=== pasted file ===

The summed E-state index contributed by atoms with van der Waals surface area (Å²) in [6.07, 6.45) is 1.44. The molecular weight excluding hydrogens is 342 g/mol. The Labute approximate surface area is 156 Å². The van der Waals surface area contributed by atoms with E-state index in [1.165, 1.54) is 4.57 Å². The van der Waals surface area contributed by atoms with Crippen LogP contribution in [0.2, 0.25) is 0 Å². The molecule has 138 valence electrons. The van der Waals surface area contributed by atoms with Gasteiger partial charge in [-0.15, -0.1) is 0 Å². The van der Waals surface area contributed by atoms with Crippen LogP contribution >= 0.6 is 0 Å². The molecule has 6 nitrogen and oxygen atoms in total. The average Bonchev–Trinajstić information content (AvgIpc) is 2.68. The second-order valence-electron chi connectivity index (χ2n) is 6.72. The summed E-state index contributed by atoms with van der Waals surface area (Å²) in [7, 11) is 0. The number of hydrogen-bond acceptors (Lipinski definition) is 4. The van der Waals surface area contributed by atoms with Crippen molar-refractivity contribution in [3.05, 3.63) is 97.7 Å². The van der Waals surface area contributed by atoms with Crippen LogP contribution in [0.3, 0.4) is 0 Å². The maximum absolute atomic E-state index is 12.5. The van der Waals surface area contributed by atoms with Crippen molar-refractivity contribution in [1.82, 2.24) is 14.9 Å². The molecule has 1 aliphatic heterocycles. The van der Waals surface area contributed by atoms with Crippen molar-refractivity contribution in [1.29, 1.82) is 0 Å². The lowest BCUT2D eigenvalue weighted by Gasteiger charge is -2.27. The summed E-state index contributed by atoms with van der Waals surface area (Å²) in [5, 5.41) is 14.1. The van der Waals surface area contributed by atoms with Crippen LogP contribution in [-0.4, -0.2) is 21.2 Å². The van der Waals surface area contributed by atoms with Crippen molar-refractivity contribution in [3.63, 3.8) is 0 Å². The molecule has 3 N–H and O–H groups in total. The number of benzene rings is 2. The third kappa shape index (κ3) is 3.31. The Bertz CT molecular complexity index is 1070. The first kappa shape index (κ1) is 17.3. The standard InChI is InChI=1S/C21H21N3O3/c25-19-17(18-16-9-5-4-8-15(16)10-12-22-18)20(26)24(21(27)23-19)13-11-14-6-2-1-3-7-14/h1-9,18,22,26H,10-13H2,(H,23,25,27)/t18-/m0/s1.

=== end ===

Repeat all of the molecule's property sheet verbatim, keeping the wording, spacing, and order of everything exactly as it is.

The summed E-state index contributed by atoms with van der Waals surface area (Å²) in [6.07, 6.45) is 1.44. The molecular weight excluding hydrogens is 342 g/mol. The Labute approximate surface area is 156 Å². The van der Waals surface area contributed by atoms with E-state index in [1.165, 1.54) is 4.57 Å². The van der Waals surface area contributed by atoms with Crippen LogP contribution in [0.2, 0.25) is 0 Å². The molecule has 138 valence electrons. The van der Waals surface area contributed by atoms with Gasteiger partial charge in [-0.15, -0.1) is 0 Å². The van der Waals surface area contributed by atoms with Crippen LogP contribution >= 0.6 is 0 Å². The molecule has 6 nitrogen and oxygen atoms in total. The average Bonchev–Trinajstić information content (AvgIpc) is 2.68. The second-order valence-electron chi connectivity index (χ2n) is 6.72. The summed E-state index contributed by atoms with van der Waals surface area (Å²) in [7, 11) is 0. The number of hydrogen-bond acceptors (Lipinski definition) is 4. The van der Waals surface area contributed by atoms with Crippen molar-refractivity contribution in [3.05, 3.63) is 97.7 Å². The van der Waals surface area contributed by atoms with Crippen LogP contribution in [0.3, 0.4) is 0 Å². The maximum absolute atomic E-state index is 12.5. The van der Waals surface area contributed by atoms with Crippen molar-refractivity contribution in [1.82, 2.24) is 14.9 Å². The molecule has 1 aliphatic heterocycles. The van der Waals surface area contributed by atoms with Crippen molar-refractivity contribution in [1.29, 1.82) is 0 Å². The lowest BCUT2D eigenvalue weighted by Gasteiger charge is -2.27. The summed E-state index contributed by atoms with van der Waals surface area (Å²) in [5, 5.41) is 14.1. The van der Waals surface area contributed by atoms with Crippen LogP contribution in [-0.4, -0.2) is 21.2 Å². The van der Waals surface area contributed by atoms with Crippen molar-refractivity contribution in [3.63, 3.8) is 0 Å². The molecule has 3 N–H and O–H groups in total. The number of benzene rings is 2. The third kappa shape index (κ3) is 3.31. The Bertz CT molecular complexity index is 1070. The first kappa shape index (κ1) is 17.3. The standard InChI is InChI=1S/C21H21N3O3/c25-19-17(18-16-9-5-4-8-15(16)10-12-22-18)20(26)24(21(27)23-19)13-11-14-6-2-1-3-7-14/h1-9,18,22,26H,10-13H2,(H,23,25,27)/t18-/m0/s1.